How to Treat Borderline Personality Disorder (Part 1)

Research has been conducted on the effectiveness of schema therapy for the treatment of borderline personality disorder (BPD), which shows that the treatment is a very effective intervention for people struggling with the disorder. (Giesen-Bloo, et al, 2006).

A schema is a deep seated, felt and internalized belief about the self in relation to others. You know you are experiencing a maladaptive schema (no longer functional in current relationships) when you feel “triggered” to the point that your reaction is not in line with the preceding event.

All people have schemas.

Early maladaptive schemas are the memories, emotions, bodily sensations and cognitions associated with the destructive aspects of the individual’s childhood experiences, organized into patterns that repeat throughout life.

Schemas of People with BPD

The core schemas experienced by the borderline person include abandonment, abuse, emotional deprivation, defectiveness, and subjugation.

These are defined below (Young, Klosko, Weishaar, 2003):

  • Abandonment: Involves the sense that significant others will not be able to continue providing emotional support, connection, strength or protection.
  • Abuse: The expectations that others will hurt, abuse, humiliate, cheat, lie, manipulate or take advantage.
  • Emotional Deprivation: The expectation that one’s desire for a normal degree of emotional support will not be adequately met by others.
  • Defectiveness: The feeling that one is defective, bad, unwanted, inferior or invalid to such a degree that one is unlovable to significant others.
  • Subjugation: Excessive surrendering to others because one feels coerced – for instance, submitting in order to avoid anger, retaliation, or abandonment.

People with BPD are often misdiagnosed as having bipolar disorder. The key marker for BPD is fear of abandonment.

Underlying Theory of Schema Therapy

While schemas are deeply ingrained systems of belief that are activated when “triggered,” modes are the personification the person takes on as a self-defense mechanism. In essence, a mode is a self-protective, dissociated state of personality that “comes to the rescue” in order to protect the fragile psyche (the vulnerable child) from facing the deep pain associated with the triggered schema.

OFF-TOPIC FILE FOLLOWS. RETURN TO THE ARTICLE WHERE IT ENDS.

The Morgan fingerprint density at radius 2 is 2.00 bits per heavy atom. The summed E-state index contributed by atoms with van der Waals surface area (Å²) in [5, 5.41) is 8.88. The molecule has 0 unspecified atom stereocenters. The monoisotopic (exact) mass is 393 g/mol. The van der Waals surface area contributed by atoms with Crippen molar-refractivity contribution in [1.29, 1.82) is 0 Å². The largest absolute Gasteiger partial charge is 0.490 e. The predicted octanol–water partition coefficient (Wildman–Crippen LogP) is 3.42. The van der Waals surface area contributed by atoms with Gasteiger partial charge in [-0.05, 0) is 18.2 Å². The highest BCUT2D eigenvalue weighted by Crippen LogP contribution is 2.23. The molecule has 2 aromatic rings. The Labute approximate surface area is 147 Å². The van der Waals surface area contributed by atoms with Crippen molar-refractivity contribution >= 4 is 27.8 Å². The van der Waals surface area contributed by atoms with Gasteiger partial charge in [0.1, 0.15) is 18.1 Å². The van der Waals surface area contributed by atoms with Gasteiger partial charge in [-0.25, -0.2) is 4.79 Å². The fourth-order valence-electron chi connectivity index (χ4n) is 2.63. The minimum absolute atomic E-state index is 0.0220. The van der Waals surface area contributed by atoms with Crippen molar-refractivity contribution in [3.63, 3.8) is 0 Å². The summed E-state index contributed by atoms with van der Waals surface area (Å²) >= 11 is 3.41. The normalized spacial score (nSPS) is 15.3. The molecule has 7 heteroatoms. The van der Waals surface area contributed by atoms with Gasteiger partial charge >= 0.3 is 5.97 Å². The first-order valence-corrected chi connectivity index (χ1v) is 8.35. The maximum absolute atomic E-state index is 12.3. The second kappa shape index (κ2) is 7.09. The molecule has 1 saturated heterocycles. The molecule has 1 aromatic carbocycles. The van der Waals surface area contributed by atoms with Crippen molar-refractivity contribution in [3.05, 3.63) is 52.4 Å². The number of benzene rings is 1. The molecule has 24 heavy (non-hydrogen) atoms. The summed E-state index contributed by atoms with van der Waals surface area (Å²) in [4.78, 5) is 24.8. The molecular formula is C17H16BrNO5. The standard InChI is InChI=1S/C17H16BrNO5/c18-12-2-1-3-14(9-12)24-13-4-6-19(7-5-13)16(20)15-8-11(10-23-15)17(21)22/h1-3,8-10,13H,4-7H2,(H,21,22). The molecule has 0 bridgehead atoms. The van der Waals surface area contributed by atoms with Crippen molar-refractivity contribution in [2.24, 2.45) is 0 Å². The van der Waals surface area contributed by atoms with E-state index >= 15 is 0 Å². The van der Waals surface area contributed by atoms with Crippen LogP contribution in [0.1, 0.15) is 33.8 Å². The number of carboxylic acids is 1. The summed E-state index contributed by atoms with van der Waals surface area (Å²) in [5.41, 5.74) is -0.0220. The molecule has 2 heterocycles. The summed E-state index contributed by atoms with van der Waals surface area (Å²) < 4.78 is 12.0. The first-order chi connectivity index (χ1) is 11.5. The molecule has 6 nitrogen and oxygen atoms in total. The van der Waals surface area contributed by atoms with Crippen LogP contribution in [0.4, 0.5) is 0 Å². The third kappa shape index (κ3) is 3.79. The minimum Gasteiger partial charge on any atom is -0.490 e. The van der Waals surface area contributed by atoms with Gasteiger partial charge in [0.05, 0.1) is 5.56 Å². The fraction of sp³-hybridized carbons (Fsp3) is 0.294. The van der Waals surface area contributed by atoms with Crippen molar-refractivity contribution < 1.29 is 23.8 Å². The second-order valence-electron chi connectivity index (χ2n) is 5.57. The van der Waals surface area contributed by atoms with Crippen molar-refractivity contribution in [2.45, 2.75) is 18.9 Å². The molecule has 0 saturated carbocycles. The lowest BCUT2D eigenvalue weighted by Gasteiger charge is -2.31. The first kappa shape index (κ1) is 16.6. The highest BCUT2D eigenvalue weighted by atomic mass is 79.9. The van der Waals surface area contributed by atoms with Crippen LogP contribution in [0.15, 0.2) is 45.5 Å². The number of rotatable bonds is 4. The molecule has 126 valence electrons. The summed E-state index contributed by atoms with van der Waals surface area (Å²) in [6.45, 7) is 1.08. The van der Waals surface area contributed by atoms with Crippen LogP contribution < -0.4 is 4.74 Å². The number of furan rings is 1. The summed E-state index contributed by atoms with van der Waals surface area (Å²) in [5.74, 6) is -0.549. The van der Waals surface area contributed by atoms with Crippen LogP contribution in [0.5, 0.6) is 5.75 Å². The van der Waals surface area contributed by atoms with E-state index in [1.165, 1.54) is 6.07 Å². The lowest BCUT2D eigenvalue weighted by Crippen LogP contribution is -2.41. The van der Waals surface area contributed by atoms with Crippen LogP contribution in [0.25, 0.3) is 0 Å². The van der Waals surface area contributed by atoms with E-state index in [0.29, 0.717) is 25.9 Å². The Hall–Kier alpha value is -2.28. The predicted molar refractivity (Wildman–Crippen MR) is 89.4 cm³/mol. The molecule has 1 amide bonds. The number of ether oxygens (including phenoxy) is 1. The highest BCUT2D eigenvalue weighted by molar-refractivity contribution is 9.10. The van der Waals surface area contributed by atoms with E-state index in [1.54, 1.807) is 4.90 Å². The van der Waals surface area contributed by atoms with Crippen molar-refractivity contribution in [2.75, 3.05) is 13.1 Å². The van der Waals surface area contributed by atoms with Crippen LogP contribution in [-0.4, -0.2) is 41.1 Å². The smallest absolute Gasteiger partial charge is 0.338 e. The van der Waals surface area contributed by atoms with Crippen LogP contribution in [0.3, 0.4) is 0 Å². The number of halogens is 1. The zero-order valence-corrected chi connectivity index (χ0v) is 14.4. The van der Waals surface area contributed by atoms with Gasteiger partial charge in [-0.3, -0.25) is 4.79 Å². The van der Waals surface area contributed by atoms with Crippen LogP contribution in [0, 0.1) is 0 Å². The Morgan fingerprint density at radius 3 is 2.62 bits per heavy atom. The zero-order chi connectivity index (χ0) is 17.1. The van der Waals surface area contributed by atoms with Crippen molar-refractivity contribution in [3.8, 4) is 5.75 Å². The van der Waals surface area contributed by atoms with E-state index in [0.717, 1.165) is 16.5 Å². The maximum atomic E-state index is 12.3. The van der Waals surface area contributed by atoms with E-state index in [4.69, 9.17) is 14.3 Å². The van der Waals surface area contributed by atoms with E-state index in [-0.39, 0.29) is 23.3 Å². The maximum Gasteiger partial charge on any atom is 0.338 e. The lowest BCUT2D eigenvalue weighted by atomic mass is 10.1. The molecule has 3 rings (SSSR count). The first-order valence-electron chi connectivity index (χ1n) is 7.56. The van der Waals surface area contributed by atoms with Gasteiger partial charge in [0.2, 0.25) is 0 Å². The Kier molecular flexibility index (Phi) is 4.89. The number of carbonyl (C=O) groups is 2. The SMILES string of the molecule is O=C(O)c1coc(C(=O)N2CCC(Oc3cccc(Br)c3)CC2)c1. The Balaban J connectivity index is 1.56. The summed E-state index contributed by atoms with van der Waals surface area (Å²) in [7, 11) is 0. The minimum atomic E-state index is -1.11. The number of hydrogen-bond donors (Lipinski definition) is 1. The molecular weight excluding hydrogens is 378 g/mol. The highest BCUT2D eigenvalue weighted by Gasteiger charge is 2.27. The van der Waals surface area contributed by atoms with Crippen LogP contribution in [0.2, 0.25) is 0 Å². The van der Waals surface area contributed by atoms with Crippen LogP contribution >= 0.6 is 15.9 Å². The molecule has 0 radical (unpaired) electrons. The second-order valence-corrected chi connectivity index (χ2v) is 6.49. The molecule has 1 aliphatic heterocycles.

The borderline person has five common modes (Young, Klosko, Weishaar, 2003):

  1. Abandoned child– this mode is the suffering inner child. It is the part that feels the pain and terror associated with most of the trauma experienced by the person. This child lives in an eternal present state, without clear concepts of past or future; this leads to a sense of urgency and impulsivity. They believe that what is happening now is all there is, was, or ever will be. This mode is largely preverbal; emotions are expressed through actions; the emotions expressed are unmodulated and pure. This mode “carries” the patient’s core schemas.
  2. Angry and impulsive child – this is the predominant mode experienced when the person is enraged or behaves impulsively. This mode is what most professionals tend to associate with the BPD patient. It tends to be their “default” mode of self-protection. This mode is where they vent their fury and impulsively act out in order to get their needs met.
  3. Punitive parent – refers to the internalized voice of the punitive or angry and unaccepting parent. When the punitive parent mode is activated, the person usually becomes a cruel persecutor, usually of himself. This mode is very destructive – particularly self-destructive. It needs to be eliminated as much as possible.